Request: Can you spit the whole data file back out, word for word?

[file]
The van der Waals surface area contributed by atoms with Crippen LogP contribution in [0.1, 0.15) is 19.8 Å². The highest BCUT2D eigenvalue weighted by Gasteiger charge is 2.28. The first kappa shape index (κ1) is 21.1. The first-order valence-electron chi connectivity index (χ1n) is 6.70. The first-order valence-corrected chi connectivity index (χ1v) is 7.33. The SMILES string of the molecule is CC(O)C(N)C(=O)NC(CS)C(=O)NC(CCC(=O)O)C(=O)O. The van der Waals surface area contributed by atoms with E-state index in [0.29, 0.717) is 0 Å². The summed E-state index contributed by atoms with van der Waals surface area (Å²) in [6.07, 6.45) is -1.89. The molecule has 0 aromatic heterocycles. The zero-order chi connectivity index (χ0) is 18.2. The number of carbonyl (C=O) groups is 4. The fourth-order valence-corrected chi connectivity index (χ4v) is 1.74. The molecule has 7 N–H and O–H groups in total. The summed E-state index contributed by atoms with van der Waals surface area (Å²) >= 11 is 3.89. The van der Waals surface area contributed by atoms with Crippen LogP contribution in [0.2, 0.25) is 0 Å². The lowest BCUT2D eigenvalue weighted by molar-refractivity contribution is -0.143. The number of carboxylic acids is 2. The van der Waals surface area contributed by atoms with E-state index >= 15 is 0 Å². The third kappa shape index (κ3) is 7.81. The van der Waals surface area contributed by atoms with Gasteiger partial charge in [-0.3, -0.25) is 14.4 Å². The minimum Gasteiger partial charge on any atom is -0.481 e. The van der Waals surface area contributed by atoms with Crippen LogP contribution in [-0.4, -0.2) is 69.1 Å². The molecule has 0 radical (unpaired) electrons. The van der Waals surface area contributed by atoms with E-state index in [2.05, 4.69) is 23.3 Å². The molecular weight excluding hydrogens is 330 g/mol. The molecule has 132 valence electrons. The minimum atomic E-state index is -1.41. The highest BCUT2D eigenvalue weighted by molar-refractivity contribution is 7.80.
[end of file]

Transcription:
The van der Waals surface area contributed by atoms with Crippen LogP contribution in [0.1, 0.15) is 19.8 Å². The highest BCUT2D eigenvalue weighted by Gasteiger charge is 2.28. The first kappa shape index (κ1) is 21.1. The first-order valence-electron chi connectivity index (χ1n) is 6.70. The first-order valence-corrected chi connectivity index (χ1v) is 7.33. The SMILES string of the molecule is CC(O)C(N)C(=O)NC(CS)C(=O)NC(CCC(=O)O)C(=O)O. The van der Waals surface area contributed by atoms with E-state index in [0.29, 0.717) is 0 Å². The summed E-state index contributed by atoms with van der Waals surface area (Å²) in [6.07, 6.45) is -1.89. The molecule has 0 aromatic heterocycles. The zero-order chi connectivity index (χ0) is 18.2. The number of carbonyl (C=O) groups is 4. The fourth-order valence-corrected chi connectivity index (χ4v) is 1.74. The molecule has 7 N–H and O–H groups in total. The summed E-state index contributed by atoms with van der Waals surface area (Å²) >= 11 is 3.89. The van der Waals surface area contributed by atoms with Crippen LogP contribution in [0.2, 0.25) is 0 Å². The lowest BCUT2D eigenvalue weighted by molar-refractivity contribution is -0.143. The number of carboxylic acids is 2. The van der Waals surface area contributed by atoms with E-state index >= 15 is 0 Å². The third kappa shape index (κ3) is 7.81. The van der Waals surface area contributed by atoms with Gasteiger partial charge in [-0.3, -0.25) is 14.4 Å². The minimum Gasteiger partial charge on any atom is -0.481 e. The van der Waals surface area contributed by atoms with Crippen LogP contribution in [-0.4, -0.2) is 69.1 Å². The molecule has 0 radical (unpaired) electrons. The van der Waals surface area contributed by atoms with E-state index in [2.05, 4.69) is 23.3 Å². The molecular weight excluding hydrogens is 330 g/mol. The molecule has 132 valence electrons. The minimum atomic E-state index is -1.41. The highest BCUT2D eigenvalue weighted by molar-refractivity contribution is 7.80.